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Understanding Mental Illness Can Be Like Learning a Foreign Language

When you haven’t been around your native language for a while, it can be a relief to be able to hear it and to speak it again. Imagine if you’re trying to communicate in a foreign language and you know the language but you aren’t fluent in it. It could be frustrating trying to find the right words.

The Language of Mental Health

It’s kind of like that with mental health. Not everyone is fluent in the language of mental health. In fact, to some people, it is quite foreign. So foreign that they might not even believe that it is a real language or they may be too afraid to learn it. People can be afraid of what they don’t know. The human brain is wired for craving novelty. Novelty can help our brains to grow with positively wired neural networks, as long as that learning does not become overwhelming. When the brain becomes overwhelmed it can shut down into protective mode.

Helping Others to Understand

When you have mental illness and your support people react in ways which are not helping it may be because they themselves feel overwhelmed. However, the more you are able to understand your emotional reactions and those of others, the more you are able to help yourself feel better. It can be easy to become frustrated with a loved one who is a support person because they just don’t seem to understand. During these times you need to remind yourself that this person is not the person with mental illness. Therefore, they do not speak the language and you must have patience in teaching them how the world looks from your point of view. What may be scary or anxiety-provoking to you may not be the other person’s experience. You have the responsibility first and foremost to take care of yourself. Your next responsibility is to be a teacher to those around you. How can a person learn a new language if they aren’t taught it?

Compassion is Important

I am in recovery from Major Depressive Disorder and there are various members of my extended family who suffer from mental illness as well. And so, when I hear the phrase “What does she have to be depressed about?” from a loved one, after the initial shock of hearing this I need to remind myself to have patience with this person. The person who uttered this phrase has witnessed me go into hospital as if it had a revolving door for my past suicide attempts and suicidal ideations. Yet this person still doesn’t seem to fully understand depression. This leads me to believe that this loved one may be afraid to face the truth of the reality of the new situation. At the basis of every protective reaction is usually some kind of fear. I must hold space for compassion and empathy for this person who does not speak my language in spite of the fact that they have had numerous opportunities to learn.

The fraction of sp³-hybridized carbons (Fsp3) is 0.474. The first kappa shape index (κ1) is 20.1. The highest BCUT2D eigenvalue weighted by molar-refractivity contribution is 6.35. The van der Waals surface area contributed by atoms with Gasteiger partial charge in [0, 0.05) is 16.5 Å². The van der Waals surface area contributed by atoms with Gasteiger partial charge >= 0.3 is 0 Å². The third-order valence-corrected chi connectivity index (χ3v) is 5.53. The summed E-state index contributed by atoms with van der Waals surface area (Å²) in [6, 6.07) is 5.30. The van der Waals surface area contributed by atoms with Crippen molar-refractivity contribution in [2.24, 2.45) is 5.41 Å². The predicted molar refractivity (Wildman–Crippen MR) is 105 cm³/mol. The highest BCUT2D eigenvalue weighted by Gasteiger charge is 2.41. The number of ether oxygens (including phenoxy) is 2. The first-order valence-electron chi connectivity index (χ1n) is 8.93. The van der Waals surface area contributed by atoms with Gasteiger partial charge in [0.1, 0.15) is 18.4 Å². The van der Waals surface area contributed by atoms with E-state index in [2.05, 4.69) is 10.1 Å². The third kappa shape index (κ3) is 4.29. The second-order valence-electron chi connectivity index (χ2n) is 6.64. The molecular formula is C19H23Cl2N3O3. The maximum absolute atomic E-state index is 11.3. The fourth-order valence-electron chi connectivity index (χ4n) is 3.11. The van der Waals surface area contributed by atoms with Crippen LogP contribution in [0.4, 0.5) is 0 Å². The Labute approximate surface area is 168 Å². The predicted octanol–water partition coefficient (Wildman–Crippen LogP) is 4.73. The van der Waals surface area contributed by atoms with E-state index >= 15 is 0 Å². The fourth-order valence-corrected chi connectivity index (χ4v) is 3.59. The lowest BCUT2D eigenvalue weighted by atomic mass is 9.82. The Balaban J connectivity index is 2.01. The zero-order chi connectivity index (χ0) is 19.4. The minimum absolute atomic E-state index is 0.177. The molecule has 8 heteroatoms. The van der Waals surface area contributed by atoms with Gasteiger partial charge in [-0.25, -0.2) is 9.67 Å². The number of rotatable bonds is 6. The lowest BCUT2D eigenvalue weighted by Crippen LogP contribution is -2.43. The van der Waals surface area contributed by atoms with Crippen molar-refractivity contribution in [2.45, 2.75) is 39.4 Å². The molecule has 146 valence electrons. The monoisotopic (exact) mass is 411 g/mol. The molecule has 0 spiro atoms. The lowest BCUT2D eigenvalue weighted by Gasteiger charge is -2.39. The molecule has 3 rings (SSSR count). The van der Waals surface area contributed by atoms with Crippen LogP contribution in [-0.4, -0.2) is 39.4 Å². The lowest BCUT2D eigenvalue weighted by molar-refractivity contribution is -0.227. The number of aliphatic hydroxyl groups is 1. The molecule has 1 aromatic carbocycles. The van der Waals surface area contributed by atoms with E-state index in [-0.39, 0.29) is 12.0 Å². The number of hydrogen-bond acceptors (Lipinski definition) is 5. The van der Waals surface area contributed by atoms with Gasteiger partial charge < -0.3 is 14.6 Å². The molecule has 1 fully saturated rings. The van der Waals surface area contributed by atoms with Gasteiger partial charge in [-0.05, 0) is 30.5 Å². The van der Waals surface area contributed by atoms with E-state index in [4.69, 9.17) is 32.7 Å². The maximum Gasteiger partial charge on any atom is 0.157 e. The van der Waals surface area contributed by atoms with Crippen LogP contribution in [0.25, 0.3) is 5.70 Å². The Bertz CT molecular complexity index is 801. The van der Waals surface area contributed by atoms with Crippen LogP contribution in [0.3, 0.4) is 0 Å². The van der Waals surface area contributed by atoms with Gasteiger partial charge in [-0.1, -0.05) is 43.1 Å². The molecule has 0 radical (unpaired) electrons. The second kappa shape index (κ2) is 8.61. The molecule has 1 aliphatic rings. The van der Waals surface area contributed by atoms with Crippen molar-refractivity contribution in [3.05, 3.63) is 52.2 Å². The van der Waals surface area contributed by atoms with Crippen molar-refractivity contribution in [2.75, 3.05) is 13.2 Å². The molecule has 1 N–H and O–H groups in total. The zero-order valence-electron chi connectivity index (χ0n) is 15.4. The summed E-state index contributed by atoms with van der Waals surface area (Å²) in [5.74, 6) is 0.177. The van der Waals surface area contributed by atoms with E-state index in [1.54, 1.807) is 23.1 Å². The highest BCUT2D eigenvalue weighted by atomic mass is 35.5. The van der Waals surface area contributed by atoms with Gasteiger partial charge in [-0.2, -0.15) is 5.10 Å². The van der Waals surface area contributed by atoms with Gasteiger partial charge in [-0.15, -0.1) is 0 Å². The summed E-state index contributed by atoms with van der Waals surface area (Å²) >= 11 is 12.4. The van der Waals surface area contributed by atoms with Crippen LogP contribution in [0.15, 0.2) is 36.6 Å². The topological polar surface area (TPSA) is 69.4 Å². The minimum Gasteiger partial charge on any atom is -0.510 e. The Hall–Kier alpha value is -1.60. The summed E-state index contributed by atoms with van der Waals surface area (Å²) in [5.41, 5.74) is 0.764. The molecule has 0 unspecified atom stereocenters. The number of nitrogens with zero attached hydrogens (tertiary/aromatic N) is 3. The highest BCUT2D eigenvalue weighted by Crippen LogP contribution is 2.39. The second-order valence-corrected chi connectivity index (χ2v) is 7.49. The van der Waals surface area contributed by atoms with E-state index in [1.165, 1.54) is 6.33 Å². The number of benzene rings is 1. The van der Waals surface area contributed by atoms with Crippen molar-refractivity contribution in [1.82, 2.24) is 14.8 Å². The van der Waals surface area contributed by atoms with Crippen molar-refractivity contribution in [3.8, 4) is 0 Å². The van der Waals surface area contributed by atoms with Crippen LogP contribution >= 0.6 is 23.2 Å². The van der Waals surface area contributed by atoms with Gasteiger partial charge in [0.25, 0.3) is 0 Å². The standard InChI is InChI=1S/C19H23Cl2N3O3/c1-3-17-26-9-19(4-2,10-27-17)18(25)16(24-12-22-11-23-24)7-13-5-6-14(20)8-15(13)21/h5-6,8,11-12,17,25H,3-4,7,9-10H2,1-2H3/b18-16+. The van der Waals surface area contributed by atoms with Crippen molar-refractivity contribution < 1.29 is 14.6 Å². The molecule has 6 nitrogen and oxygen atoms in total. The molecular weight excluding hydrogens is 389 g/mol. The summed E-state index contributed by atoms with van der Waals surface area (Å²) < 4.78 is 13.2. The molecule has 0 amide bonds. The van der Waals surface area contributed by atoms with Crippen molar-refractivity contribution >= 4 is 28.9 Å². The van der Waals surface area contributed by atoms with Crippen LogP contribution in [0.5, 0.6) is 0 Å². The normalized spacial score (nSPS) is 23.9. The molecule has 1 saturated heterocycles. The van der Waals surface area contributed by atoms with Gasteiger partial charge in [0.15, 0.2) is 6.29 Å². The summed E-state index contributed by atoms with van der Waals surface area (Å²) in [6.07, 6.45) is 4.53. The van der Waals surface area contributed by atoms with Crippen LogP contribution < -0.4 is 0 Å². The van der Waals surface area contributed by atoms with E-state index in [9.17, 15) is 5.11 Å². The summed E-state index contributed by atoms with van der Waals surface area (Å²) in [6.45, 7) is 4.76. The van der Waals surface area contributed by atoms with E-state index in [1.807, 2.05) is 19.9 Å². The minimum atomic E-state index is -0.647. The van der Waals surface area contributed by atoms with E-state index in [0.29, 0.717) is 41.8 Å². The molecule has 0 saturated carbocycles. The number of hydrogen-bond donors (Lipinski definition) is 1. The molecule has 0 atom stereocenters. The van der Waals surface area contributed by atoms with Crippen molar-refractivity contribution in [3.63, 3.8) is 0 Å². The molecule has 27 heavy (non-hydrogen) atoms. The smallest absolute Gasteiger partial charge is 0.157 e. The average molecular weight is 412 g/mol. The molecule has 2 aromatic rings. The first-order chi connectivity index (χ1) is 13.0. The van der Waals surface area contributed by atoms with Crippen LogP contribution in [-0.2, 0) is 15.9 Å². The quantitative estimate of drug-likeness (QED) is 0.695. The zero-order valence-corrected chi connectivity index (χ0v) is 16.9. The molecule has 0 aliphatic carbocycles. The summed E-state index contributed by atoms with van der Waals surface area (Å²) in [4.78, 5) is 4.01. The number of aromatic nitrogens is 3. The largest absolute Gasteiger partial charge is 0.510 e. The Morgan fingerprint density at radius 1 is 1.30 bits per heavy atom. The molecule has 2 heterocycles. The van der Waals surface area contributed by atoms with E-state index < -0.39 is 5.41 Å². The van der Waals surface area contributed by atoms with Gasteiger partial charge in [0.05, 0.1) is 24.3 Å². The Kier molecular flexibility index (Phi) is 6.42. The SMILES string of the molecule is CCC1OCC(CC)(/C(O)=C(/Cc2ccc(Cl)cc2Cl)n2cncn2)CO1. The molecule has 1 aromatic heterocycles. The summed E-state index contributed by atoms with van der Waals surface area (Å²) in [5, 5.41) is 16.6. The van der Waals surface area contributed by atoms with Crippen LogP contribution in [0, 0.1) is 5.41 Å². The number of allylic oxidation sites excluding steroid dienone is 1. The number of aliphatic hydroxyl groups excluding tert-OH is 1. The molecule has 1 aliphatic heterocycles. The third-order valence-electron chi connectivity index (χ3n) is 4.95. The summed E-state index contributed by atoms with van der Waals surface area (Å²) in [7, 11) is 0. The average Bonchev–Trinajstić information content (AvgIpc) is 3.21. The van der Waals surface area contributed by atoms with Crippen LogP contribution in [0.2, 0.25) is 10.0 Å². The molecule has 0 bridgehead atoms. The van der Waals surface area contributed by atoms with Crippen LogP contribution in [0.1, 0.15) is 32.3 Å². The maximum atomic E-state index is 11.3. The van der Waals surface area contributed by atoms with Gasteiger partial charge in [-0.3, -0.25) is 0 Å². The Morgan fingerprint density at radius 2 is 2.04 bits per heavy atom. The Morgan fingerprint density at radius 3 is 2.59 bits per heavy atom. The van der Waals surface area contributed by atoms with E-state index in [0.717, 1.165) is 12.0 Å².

Having Relief in Therapy

When I return to England or America from Italy, it is a relief to me that most people speak the language which I was born into. Similarly, when I enter my therapist’s office I am able to relax and release any tension, anxieties, and worries. I am relieved of the pressures of the day. I curl up into fetal position on the couch and make a fort of pillows around me which surrounds me like a womb. I can cry, laugh, experience anger, shame, fear, and everything in between without having to have any pretence. Every emotion occurs naturally just as the English language flows from my lips.

Words aren’t Always Necessary

There are times when I need to be silent. Everyone needs silent moments to process, to think, to recover. There are times during which language isn’t necessary. Sometimes nothing needs to be said. Sometimes body language is sufficient to convey what needs to be communicated. This can be in the form of a deep breath, a look away, a roll of the eyes, a soothing stroke on your own hand, a moment of visual connection. The types of things which body language can communicate are endless.